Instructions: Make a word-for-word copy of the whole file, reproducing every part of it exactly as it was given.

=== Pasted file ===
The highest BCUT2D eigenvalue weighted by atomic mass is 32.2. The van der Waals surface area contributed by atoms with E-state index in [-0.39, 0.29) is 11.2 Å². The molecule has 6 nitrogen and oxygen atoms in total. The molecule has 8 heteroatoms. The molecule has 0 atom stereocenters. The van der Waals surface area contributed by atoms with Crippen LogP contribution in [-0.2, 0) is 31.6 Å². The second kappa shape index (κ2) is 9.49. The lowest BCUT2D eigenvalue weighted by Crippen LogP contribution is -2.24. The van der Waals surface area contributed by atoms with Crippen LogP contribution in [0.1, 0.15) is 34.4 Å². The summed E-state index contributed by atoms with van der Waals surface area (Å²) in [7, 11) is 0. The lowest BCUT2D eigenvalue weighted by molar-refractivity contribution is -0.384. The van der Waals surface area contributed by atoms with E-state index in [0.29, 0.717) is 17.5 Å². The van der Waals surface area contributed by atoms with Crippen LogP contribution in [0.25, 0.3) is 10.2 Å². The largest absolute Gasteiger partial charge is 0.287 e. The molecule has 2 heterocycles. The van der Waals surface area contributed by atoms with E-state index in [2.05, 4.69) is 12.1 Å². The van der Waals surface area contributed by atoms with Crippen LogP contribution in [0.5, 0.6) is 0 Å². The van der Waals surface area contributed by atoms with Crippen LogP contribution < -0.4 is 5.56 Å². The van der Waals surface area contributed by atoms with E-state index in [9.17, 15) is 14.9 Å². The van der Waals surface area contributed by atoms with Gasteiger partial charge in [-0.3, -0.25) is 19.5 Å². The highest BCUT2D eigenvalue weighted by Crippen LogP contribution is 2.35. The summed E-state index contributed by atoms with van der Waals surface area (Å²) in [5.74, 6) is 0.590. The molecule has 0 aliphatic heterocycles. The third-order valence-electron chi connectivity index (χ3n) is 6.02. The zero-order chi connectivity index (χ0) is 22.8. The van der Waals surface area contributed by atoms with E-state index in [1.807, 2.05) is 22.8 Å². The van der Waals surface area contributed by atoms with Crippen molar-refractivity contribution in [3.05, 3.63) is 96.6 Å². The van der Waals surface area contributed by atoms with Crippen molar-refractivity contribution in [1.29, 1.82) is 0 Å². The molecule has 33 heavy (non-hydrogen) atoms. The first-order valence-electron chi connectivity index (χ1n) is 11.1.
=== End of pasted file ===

The highest BCUT2D eigenvalue weighted by atomic mass is 32.2. The van der Waals surface area contributed by atoms with E-state index in [-0.39, 0.29) is 11.2 Å². The molecule has 6 nitrogen and oxygen atoms in total. The molecule has 8 heteroatoms. The molecule has 0 atom stereocenters. The van der Waals surface area contributed by atoms with Crippen LogP contribution in [-0.2, 0) is 31.6 Å². The second kappa shape index (κ2) is 9.49. The lowest BCUT2D eigenvalue weighted by Crippen LogP contribution is -2.24. The van der Waals surface area contributed by atoms with Crippen LogP contribution in [0.1, 0.15) is 34.4 Å². The summed E-state index contributed by atoms with van der Waals surface area (Å²) in [7, 11) is 0. The lowest BCUT2D eigenvalue weighted by molar-refractivity contribution is -0.384. The van der Waals surface area contributed by atoms with E-state index in [0.29, 0.717) is 17.5 Å². The van der Waals surface area contributed by atoms with Crippen LogP contribution in [0.25, 0.3) is 10.2 Å². The largest absolute Gasteiger partial charge is 0.287 e. The molecule has 2 heterocycles. The van der Waals surface area contributed by atoms with E-state index in [2.05, 4.69) is 12.1 Å². The van der Waals surface area contributed by atoms with Crippen LogP contribution in [0.5, 0.6) is 0 Å². The van der Waals surface area contributed by atoms with Crippen LogP contribution < -0.4 is 5.56 Å². The van der Waals surface area contributed by atoms with E-state index in [9.17, 15) is 14.9 Å². The van der Waals surface area contributed by atoms with Gasteiger partial charge in [-0.3, -0.25) is 19.5 Å². The highest BCUT2D eigenvalue weighted by Crippen LogP contribution is 2.35. The summed E-state index contributed by atoms with van der Waals surface area (Å²) in [5.74, 6) is 0.590. The molecule has 0 aliphatic heterocycles. The third-order valence-electron chi connectivity index (χ3n) is 6.02. The zero-order chi connectivity index (χ0) is 22.8. The van der Waals surface area contributed by atoms with E-state index in [1.807, 2.05) is 22.8 Å². The van der Waals surface area contributed by atoms with Crippen molar-refractivity contribution in [3.05, 3.63) is 96.6 Å². The van der Waals surface area contributed by atoms with Crippen molar-refractivity contribution in [1.29, 1.82) is 0 Å². The molecule has 33 heavy (non-hydrogen) atoms. The first-order valence-electron chi connectivity index (χ1n) is 11.1.